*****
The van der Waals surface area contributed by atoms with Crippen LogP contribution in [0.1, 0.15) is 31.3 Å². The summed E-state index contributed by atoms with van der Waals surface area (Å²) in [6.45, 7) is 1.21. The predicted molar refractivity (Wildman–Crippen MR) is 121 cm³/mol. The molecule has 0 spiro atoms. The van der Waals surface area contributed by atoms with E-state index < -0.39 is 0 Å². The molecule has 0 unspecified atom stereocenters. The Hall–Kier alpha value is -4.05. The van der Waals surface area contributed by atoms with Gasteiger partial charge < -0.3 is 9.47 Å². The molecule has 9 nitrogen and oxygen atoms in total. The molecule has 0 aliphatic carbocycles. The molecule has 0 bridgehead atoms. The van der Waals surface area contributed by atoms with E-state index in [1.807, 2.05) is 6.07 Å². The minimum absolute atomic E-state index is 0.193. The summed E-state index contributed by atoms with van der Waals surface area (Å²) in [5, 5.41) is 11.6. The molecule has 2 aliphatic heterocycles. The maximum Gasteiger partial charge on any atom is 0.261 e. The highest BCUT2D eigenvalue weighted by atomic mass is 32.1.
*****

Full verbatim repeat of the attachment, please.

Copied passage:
The van der Waals surface area contributed by atoms with Crippen LogP contribution in [0.1, 0.15) is 31.3 Å². The summed E-state index contributed by atoms with van der Waals surface area (Å²) in [6.45, 7) is 1.21. The predicted molar refractivity (Wildman–Crippen MR) is 121 cm³/mol. The molecule has 0 spiro atoms. The van der Waals surface area contributed by atoms with E-state index < -0.39 is 0 Å². The molecule has 0 unspecified atom stereocenters. The Hall–Kier alpha value is -4.05. The van der Waals surface area contributed by atoms with Gasteiger partial charge < -0.3 is 9.47 Å². The molecule has 9 nitrogen and oxygen atoms in total. The molecule has 0 aliphatic carbocycles. The molecule has 0 bridgehead atoms. The van der Waals surface area contributed by atoms with E-state index in [1.807, 2.05) is 6.07 Å². The minimum absolute atomic E-state index is 0.193. The summed E-state index contributed by atoms with van der Waals surface area (Å²) in [5, 5.41) is 11.6. The molecule has 2 aliphatic heterocycles. The maximum Gasteiger partial charge on any atom is 0.261 e. The highest BCUT2D eigenvalue weighted by atomic mass is 32.1.